they were looking at each other.
“Bill Roper,” one of them repeat
ed. “She says she’s looking for Bill
“Lady, you better come Inside!”
Dazed and shaky as the fall of her
killed horse had left her, Jody Gor
don still appeared the most self
possessed of them all as she al
lowed herself to be led into the lit
tle cabin at which she had hoped to
find Bill Roper.
The shack in which she now found
herself was a cramped makeshift,
intended only as a shelter for cow
boys. storm-caught while riding the
northern limits of the Fork Creek
range. A single lantern hung from
a roof pole; and now, by its yellow
light the two men studied her with
an unconcealed amazement.
‘‘By God,” said the older of the
two, “it’s a girl, all right!”
The other man, tall enough so that
the door at his back looked small,
was much the younger of the two.
His face was prematurely hard-cut
—the face of a man who even in
youth had learned an effectiveness
in action upon which he could well
rely. He spoke sharply.
“Jim — you know who this is?
That’s Lew Gordon’s girl!”
“Good Lord Almighty! I believe
you’re right!”
“It’s her, sure enough!”
"So you know me?” Jody said.
“I seen you once in Ogallala, and
another time in Bandera.”
The older man shifted his eyes to
his partner. “Queerest turn of the
cards,” he said, “I ever seen in all
my born days!”
The younger man’s voice was
sharp and strained. "Jim, we got
to get her out of here, and get her
out quick!”
The man called Jim appeared to
consider intently, his eyes still on the
other’s face. "I ain’t so sure,” he
said after a moment.
"You talk like a fool,” the younger
man snapped at his superior. "Look
what we got! We got the law back
of us. We got the most powerful
cowman in the West back of us. We
got one of the biggest rewards that’s
ever been hung up, right ready to
drop into our hands. We’ve located
Roper’s main shebang, after work
ing on it for months. We got all
the odds in the world in our fa
vor—and here comes this girl and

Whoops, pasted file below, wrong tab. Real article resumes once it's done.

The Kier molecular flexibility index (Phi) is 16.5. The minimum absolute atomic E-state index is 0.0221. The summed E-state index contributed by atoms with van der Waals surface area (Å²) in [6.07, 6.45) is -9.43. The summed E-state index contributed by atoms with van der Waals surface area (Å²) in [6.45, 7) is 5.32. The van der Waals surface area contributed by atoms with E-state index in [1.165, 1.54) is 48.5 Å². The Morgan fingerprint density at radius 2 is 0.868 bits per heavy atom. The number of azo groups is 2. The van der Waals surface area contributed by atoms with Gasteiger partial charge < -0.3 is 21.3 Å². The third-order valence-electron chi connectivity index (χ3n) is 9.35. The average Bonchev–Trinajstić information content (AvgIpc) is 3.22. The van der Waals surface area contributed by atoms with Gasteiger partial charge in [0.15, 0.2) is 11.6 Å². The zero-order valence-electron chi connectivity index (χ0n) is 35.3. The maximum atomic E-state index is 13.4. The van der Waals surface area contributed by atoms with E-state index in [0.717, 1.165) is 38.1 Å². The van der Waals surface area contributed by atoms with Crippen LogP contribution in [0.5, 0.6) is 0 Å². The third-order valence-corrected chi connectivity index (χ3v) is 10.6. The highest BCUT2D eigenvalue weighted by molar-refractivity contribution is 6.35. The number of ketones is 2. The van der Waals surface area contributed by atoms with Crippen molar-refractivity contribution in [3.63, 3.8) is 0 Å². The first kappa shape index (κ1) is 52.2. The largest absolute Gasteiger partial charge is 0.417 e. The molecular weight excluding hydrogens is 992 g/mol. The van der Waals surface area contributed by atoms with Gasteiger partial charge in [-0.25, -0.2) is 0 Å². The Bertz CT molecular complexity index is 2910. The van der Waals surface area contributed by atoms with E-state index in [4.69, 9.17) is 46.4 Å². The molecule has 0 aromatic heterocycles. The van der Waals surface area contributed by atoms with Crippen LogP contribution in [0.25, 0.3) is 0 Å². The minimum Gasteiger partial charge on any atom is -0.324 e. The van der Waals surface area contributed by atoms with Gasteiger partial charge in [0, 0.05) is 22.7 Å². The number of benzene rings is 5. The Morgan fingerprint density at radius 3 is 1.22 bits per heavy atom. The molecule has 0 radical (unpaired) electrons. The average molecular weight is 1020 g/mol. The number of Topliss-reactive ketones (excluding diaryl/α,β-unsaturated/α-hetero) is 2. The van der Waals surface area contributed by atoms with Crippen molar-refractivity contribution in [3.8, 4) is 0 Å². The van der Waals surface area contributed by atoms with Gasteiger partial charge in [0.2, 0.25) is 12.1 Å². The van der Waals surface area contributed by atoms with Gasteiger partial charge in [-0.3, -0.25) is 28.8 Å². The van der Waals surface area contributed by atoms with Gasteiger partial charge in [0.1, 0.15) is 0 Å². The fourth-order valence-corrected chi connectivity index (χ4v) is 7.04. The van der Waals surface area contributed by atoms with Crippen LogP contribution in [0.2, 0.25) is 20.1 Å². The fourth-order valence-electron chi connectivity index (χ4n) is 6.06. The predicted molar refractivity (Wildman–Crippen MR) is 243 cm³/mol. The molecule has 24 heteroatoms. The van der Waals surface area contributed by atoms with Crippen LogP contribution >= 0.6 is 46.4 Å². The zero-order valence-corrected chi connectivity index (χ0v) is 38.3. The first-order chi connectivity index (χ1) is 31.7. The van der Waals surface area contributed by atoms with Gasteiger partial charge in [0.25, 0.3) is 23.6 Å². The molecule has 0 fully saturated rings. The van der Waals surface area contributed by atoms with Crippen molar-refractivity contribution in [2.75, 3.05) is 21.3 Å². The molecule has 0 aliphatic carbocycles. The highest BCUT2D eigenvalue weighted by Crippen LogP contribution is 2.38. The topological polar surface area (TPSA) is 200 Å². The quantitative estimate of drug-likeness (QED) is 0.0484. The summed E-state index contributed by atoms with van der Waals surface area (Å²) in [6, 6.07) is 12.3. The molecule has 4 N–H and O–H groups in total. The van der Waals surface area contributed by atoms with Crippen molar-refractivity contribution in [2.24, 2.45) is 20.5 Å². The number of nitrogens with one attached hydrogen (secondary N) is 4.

bogs the whole works!”
“Just how do you figure she bogs
“We got every chance of nailing
our man, right here, any hour now.
But don’t ever think we’ll nail him
without a hell of a sharp fight. Sup
pose this girl gets hurt in this fight,
or gets loose and loses herself, or
runs out of luck some other way?
The quicker we get her out of
“What's the reason we can’t?”
“We got the bear by the tail. She’s
dynamite so long as she’s here.
I grant you that. But what if
we leave her go? She warns Roper
off. Then where are we?”
The younger man’s eyes were
keen with a repressed excitement.
“Jim—you figure she come to meet
Bill Roper here?”
"She didn't come here by ac
cident,” Leathers said with convic
tion, “any more than you or me.
And she sure didn’t come here to
throw in with us.”
A swift panic struck Jody with the
shock of a blow in the face. If
Jim Leathers wished, he could hold
her here—literally as bait with
which to draw the man whom it was
his mission to kill. If Shoshone
Wilce had got clear, and could reach
Roper, Roper would certainly attack
as soon as the best ponies of the
raiders could bring him. Or, fail
ing to locate Roper, Shoshone Wilce
might even bring her father—and
what orders Jim Leathers had in
regard to Lew Gordon she could only
"I’m getting sick of this,” Jody
told Jim Leathers. “You owe me
a horse; there can’t possibly be
any argument about that. I’ll have i
to ask you to rope a pony and bring
him to my saddle—and I'll be on
my way!”
Slowly Leathers shook his head.
“You won’t give me a pony?”
“I’m afraid—you’ll have to wait
until your friends come, lady.”
For Jody Gordon’s white flash of
anger there was no outlet whatever.
She turned away to hide from them
the furious tears that sprang into
her eyes. She took off her sheepskin
coat and flung it on the table, for
the room was very hot; but be
cause her fingers were still chilled
to the bone she pulled off her gloves,
tucked them in her belt, and went
to the shallow fireplace to hold out
her hands to the flames.